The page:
In 2015, Polish women briefly dominated headlines in English-speaking media at a time when American media was navel-gazing at the Republican presidential primaries. The Abortion Drone took its first flight across the border from Germany to Poland, bringing abortion pills to a country where abortion care is both largely illegal and inaccessible.
In the years since, I’ve heard people casually bring up these drones (and the ships used for decades by Women on Waves to bring abortions to countries without abortion access) as a viable solution to the continuing erosion of abortion rights. These solutions are usually proposed by well-meaning people who have only recently realized abortion access is in legal trouble. It’s not fun to realize something you took for granted is being eliminated, and people want to help! That’s great.
Sadly, the lack abortion access in the United States can not be solved by drone or by ship or even just by mail, as The Atlantic argued earlier this week. Writer Olga Khazan attempted to persuade worried abortion-rights-favoring readers that the reason for all the anti-abortion madness is that pregnant people are simply uneducated, and that it’s the fault of activists, particularly in Texas, for not better publicizing abortion care by mail. This story is based around findings from one question poll by Leger/Atlantic, which asks: Have you heard of any of the following organizations—Abortion on Demand, Plan C, Aid Access and Carafem?
I reached out to Leger360 for access to the full poll on Wednesday, but they have yet to get back to me. (This organization hasn’t signed onto the American Association for Public Opinion Research’s Transparency Initiative.) So, all we have on which to evaluate Khazan’s analysis is the methodology listed in her piece: “The poll surveyed a representative sample of 1,001 adults across the country from September 24 to September 26.”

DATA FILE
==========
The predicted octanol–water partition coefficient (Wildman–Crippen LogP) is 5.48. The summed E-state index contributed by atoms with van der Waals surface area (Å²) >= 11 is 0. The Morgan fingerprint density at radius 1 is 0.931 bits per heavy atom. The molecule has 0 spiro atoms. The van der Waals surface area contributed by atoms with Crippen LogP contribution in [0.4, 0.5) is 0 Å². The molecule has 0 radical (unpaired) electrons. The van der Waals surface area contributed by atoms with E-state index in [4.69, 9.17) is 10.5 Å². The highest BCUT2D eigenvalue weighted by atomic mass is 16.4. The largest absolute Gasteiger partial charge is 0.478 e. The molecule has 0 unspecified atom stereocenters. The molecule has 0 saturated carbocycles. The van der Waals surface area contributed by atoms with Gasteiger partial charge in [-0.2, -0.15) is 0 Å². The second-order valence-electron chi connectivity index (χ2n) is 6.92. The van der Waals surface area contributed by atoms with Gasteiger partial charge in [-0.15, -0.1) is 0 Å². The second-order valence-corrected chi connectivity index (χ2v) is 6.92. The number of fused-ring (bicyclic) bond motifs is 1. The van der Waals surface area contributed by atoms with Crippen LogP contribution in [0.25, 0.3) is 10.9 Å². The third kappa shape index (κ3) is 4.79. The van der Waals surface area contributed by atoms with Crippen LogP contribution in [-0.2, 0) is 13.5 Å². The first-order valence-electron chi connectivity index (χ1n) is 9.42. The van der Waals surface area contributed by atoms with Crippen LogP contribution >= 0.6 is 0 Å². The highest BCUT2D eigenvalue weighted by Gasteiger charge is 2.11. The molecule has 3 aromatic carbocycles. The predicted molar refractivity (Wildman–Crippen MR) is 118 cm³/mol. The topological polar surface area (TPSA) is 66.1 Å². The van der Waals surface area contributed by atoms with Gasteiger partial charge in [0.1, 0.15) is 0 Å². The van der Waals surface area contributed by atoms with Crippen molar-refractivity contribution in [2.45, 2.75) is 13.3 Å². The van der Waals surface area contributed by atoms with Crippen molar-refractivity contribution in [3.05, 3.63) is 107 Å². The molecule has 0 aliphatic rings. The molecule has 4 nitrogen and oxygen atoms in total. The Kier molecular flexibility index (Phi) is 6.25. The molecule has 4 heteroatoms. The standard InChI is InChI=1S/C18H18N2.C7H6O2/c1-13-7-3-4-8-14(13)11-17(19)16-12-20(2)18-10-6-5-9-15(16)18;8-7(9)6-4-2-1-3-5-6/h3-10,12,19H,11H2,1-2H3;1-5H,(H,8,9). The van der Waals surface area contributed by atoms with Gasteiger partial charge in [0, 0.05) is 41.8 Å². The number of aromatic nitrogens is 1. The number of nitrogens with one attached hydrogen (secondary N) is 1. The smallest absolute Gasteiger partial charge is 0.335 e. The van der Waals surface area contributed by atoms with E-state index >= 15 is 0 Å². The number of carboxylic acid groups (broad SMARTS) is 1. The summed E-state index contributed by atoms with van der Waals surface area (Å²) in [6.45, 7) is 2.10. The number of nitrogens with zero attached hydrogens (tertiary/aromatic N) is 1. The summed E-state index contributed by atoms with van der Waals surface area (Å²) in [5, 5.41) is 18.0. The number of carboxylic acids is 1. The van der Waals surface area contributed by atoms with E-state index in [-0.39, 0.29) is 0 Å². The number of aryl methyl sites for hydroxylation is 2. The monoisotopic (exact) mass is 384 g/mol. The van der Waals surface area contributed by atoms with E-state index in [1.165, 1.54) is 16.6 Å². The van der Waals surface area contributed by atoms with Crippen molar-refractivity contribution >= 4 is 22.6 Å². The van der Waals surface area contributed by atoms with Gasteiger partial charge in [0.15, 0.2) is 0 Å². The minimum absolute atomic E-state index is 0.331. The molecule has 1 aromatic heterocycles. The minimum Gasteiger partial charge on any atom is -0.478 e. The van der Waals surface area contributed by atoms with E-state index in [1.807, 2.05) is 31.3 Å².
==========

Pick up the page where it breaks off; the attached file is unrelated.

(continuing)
While polling this small can be used — with proper random sampling and weighting — to extrapolate to what all U.S. adults think, this particular question is flawed and designed to get a specific answer. Topic and issue polling should be curious and expansive to understand what a specific population believes or perceives about the world around them. Instead, the polling cited by The Atlantic has beget a story that focuses on a few of these listed organizations, saying that medication abortion by mail is an unknown quantity. This sentence, in particular, is troubling: “Its results mirror my experiences interviewing two dozen random young Texans recently.” Asking twenty-four people whether they’ve heard of a few specific organizations is not an adequate polling sample from which to reach broader conclusions about abortion knowledge and access.
Francine Coeytaux, co-founder of Plan C, a group mentioned in the poll, told Khazan that abortion clinics in Texas and abortion funds for Texans are not promoting abortion pills because it might undermine their own work. “The strategy of the lawyers and the providers and everybody who’s fighting for our rights ... is ‘Oh my God, look what happened. In Texas, there are no options anymore,’” Coeytaux said. “If you come along and say, ‘Maybe your problems of access have just been solved, because you don’t have to travel, you don’t have to pay that much,’ that undermines the Oh my God, this is really terrible.”